"Yeah, I got that. Hold your fire for a moment, I think he's making a move for the tunnel."

"Can you tell if he was bleeding before we attacked him?"

Tony doesn't answer that yet, making sure that the sensors are following Jormungandr as he swims up through the tunnel they'd made for him, and so far so good - the plan's working.

"I don't think we're doing anything more than scaring him," Tony says a moment later, as Jormungandr bursts through the other end of the tunnel - and into the trap. He's caught, but Tony doesn't let himself relax until after several minutes have passed.

When Jormungandr's done thrashing and trying to get out, when he curls his giant form up in the water, that's when Tony breathes a long sigh of relief.

"He's still bleeding," Steve says over the comm, and Tony carefully pilots the quinjet further down, and Steve flies up, hovering outside the cockpit.

It's easy enough to see from here: there's a nasty looking gash along Jormungandr's side, and what looks like metal - a harpoon? spear? - at the bottom end of the wound, and there's blood staining the ice.

"We should help him," Steve says, and Tony can't argue with that - he can promptly freak out over Steve's abrupt descent, and then he can watch helplessly as Steve hovers just over the water, in front of Jormungandr - who can certainly attempt to bite him, and the armor might not...probably isn't able to withstand that kind of force -


"I'm going to try to communicate," Steve says, and then all Tony can do is watch as Jormungandr raises his head from the water, eying Steve warily.

"I thought I had bad ideas sometimes," Tony says under his breath. "But you've outdone me this time."

"You care!"

Tony whirls in his seat, and sitting in the co-pilot's seat is Loki, bedecked in his usual garish green-and-gold outfit, but fortunately his helmet is missing.

"You," Tony hisses.

"Yes, it's me," Loki says, propping his chin up on his hand and giving him a smirk. "How nice to see you again, Captain. Was it Captain? You look like - "

"I'm not the Captain," Tony says through clenched teeth. "Change us back. We've caught your serpent, and - "

Loki shakes his head, interrupting. "We can discuss identities another time. There are more important matters at hand: my son, for example."

"Jormungandr," Tony confirms. "We've caught him."

"He's injured."

"That wasn't us," Tony says, but notes how Loki's concerned. Almost angry. "Nothing we did scratched him, and the repulsors - "

"I believe that," Loki says. "He wasn't injured by mere mortals."

"We filled the terms of your offer," Tony says, reasonably. "Give back the Avengers, and switch us back."

"Tony," Steve's voice comes over the communicator. "I've spoken with Jormungandr, and I think we can help him."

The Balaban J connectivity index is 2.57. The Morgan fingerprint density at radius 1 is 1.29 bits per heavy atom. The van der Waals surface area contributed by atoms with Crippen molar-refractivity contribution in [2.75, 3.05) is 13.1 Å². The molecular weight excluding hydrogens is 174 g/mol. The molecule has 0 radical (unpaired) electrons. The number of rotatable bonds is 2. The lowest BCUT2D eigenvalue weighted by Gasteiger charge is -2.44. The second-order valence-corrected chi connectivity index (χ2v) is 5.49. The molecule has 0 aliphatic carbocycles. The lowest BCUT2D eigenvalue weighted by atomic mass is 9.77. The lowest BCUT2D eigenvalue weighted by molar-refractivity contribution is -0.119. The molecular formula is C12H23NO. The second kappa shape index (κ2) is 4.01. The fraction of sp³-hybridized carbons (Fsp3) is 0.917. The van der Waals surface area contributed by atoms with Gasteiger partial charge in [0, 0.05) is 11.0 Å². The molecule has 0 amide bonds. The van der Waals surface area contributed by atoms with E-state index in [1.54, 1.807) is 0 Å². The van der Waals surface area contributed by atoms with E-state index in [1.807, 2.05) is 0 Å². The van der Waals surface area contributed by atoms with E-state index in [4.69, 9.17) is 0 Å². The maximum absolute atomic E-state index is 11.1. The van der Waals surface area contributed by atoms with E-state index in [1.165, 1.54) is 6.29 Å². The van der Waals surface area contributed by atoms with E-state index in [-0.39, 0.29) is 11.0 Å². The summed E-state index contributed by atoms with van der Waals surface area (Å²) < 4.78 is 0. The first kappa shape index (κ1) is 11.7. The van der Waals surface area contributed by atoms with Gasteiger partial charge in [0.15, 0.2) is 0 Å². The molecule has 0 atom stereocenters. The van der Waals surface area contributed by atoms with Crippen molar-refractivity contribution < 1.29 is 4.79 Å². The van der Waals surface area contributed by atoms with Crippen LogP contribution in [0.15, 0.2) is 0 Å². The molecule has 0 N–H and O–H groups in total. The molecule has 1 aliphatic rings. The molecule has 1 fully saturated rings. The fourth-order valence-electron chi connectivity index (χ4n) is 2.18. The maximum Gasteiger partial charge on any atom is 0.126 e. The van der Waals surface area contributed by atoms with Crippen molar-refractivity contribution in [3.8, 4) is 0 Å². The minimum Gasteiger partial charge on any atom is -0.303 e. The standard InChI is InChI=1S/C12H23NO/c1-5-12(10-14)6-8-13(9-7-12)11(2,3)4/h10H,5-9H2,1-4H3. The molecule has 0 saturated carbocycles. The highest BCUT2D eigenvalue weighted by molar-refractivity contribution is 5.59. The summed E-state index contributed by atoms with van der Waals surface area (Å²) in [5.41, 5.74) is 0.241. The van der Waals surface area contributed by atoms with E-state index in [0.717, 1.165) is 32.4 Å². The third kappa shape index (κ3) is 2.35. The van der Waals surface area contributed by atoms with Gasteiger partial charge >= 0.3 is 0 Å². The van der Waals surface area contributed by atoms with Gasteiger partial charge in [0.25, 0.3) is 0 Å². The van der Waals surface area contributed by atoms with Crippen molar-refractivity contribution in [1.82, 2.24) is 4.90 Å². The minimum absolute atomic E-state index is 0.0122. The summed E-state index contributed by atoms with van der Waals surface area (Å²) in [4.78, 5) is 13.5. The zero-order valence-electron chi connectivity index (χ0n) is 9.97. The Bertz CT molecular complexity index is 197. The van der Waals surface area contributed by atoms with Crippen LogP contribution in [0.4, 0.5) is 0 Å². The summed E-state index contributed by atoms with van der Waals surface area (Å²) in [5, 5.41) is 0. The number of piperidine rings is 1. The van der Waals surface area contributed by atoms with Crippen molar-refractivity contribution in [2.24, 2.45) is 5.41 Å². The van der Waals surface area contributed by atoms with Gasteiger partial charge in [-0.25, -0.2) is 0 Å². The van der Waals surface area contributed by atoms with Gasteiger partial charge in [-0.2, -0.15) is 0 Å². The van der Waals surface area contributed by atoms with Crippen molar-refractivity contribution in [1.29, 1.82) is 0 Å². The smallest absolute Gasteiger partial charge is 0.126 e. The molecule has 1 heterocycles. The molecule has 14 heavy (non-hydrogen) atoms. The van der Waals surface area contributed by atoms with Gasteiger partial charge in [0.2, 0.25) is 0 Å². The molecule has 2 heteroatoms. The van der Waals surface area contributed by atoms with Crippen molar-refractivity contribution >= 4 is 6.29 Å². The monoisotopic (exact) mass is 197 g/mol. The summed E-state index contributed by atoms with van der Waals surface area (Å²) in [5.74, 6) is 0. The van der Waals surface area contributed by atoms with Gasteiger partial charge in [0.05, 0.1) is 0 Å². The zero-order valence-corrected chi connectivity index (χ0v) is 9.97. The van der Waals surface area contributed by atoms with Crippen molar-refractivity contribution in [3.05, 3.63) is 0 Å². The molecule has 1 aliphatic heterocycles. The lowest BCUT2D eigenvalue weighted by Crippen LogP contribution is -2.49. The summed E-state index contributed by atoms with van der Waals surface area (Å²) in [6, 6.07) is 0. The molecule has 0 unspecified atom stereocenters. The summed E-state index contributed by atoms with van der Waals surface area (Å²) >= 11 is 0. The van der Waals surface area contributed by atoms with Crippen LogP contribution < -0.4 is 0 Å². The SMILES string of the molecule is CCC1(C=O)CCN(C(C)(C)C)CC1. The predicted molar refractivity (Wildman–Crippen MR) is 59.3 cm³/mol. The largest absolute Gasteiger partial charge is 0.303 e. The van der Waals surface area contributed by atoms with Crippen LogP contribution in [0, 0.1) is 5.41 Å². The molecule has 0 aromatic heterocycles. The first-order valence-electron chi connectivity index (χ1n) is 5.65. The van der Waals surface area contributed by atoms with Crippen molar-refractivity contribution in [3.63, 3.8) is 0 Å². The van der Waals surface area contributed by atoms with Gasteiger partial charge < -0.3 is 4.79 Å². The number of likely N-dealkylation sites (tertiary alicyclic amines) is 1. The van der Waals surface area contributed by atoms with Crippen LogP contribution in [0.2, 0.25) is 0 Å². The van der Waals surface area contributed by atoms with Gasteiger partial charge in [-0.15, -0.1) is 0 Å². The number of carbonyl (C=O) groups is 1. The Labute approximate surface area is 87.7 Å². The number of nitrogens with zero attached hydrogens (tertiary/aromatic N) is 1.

Tony raises a hand, re-opening the channel, giving Loki a long glare as he does so. "How?" He starts, because if that's going to get out of hand, he's quitting right here and now.

Loki snaps his fingers, and abruptly there are Avengers in the quinjet.

"Help him," he says, quietly, "And I'll change you back."

Then he vanishes.

"Steve," Tony says, interrupting whatever Steve was in the middle of saying, "Would you like Thor's help down there?"

There's about half a minute of silence from Steve, then someone taps Tony's shoulder.

"You're not Captain America," Hawkeye says, helpfully.

"Yeah, no, I'm not." Tony says, glaring at the console. "Hawkeye, everyone, I need you to sit down and shut up until Steve and I sort this out."

"Are they safe?" Steve says, and yes. Right.

"They don't seem to be bleeding. Also, Jormungandr," Tony says, prompting. "Loki said that we get swapped back if we help him out - "

"How fares my nephew?" Thor booms, and Tony gestures to the seat next to him.

"Have a look. Steve?" He sets to ignoring Thor and the stares from the rest of the Avengers.

"He's still bleeding because he can't get what hurt him out, and I think I've seen this kind of thing before."

"What is it?" Tony asks, but he has a feeling...

"Atlantean make."

Which means only one thing: "Namor." Tony says, and groans. "Loki's doing all of this because Namor hurt his kid. Great. Fantastic. It's Thursday, isn't it?"

"It was when this all started, yes," Steve says. "Ask Thor to come down, he can help me get it out."

"If this leads to Loki demanding we get Namor to apologize, you can have my body."

"Just send Thor."

Tony grunts and turns off the communicator. "Thor? Get down there and help. The sooner this is over, the better."

He watches the god leave, then looks at the rest of the team: they're all there, and look to be in one piece. That's good, then.

"Welcome back to Earth," he tells them. "Have a good time at Loki's place?"

"Thor did," Hawkeye says, and leans back, propping his feet up on the back of the co-pilot's seat.

"...No chance for details?" Tony asks, after a moment.

"The mead wasn't bad," Hawkeye says, and the Black Widow shakes her head when Tony looks at her.

"Right," Tony says. "No details."


The trident comes out fairly easily, once Steve talks Jormungandr into holding still for long enough, and Tony watches the entire endeavor from the quinjet, watching as Steve flies back to the quinjet, bloody trident in hand.